There are effectively three different ways to install Bulma.

The first way to install Bulma is to just include the bulma.min.css file from a CDN like JSDeliver. With this approach, you would not be able to customize Bulma at all, however. The main power of Sass is being to override some of the Bulma variables when building the final CSS, so we will not be going with this approach.

The second way is to install node and npm create a package.json and add bulma to it. Then the Bulma Sass files would be installed to our node_modules/ folder. From there, we would need to tell dart-sass where those Sass files were installed to so that they could be included in our Sass build. However, this makes our app depend on node again, which is a pain.

The third way, which we will be doing in this tutorial, is to install the bulma Hex package. This package includes all of the Bulma Sass files in a convenient package that can easily be added to your Mix project. This approach is similar to the node approach above, but without using node at all! This approach is also similar to how the various Phoenix JS libraries get included in your Phoenix application.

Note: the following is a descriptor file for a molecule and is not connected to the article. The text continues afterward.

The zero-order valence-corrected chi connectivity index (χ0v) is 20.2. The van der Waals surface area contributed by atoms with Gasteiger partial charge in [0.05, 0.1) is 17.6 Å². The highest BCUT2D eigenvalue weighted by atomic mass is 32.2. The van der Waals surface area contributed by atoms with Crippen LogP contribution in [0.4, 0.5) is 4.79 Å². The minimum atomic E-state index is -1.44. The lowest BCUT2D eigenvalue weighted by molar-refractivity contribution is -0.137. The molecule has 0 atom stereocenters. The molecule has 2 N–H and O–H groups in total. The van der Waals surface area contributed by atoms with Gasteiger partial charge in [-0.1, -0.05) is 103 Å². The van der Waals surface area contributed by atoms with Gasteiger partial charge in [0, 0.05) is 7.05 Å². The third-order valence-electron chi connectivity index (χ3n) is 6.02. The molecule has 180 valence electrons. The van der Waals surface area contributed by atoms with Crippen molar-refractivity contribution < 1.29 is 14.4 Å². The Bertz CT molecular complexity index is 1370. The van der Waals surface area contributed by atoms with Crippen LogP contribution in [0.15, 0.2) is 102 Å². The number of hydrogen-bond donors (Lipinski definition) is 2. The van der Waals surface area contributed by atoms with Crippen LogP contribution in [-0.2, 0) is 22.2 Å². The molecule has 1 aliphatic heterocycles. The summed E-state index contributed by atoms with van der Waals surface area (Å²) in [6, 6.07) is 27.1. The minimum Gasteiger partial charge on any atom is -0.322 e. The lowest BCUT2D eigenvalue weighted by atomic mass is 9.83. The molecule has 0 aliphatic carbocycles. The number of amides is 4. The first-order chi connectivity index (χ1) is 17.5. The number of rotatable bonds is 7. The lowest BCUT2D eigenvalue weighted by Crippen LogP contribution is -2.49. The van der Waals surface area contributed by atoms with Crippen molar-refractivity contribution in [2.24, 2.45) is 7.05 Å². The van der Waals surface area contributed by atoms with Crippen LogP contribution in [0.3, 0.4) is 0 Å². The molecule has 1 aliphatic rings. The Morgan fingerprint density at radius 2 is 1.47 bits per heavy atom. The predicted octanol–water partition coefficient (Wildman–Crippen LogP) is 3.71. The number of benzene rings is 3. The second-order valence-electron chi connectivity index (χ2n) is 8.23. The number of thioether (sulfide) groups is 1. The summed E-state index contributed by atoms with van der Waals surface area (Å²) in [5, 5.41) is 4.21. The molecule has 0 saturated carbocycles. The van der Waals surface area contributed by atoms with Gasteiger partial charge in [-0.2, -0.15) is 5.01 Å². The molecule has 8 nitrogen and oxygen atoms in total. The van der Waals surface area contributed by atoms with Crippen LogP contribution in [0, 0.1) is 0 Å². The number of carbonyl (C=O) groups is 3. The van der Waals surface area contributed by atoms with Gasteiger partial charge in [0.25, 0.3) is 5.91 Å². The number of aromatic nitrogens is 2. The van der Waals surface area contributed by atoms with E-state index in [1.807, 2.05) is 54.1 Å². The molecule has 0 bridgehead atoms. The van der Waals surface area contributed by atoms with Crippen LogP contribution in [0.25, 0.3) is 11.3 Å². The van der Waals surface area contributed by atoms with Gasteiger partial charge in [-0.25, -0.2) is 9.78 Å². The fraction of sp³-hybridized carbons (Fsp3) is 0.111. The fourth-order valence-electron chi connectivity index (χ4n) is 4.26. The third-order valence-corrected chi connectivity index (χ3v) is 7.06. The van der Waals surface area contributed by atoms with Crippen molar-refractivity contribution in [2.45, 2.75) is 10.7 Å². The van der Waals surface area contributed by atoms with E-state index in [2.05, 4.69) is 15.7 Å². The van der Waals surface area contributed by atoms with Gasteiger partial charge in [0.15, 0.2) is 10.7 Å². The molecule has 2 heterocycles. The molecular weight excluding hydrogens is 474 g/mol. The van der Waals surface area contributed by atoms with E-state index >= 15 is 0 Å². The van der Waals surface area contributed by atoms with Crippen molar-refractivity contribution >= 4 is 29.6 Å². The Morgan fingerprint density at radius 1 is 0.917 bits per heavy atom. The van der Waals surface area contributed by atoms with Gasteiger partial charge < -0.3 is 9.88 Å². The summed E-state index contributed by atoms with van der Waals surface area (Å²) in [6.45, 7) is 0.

Go to your mix.exs file and add it:

{:bulma, "0.9.3"}

Then update your dart-sass config to include it as a load path:

config :dart_sass,
  version: "1.36.0",
  default: [
    args: ~w(--load-path=../deps/bulma css:../priv/static/assets),
    cd: Path.expand("../assets", __DIR__)

Lastly, you will need to import Bulma into your root style sheet, assets/css/app.scss:

/* This file is for your main application CSS */
@import "./phoenix.css";

@import "bulma";

If you start your server again, you will see the home page change slightly due to the Bulma styles mixing in with the default styles included in the initial generated Phoenix application.

Homepage after adding Bulma

Using Bulma and CSS Cleanup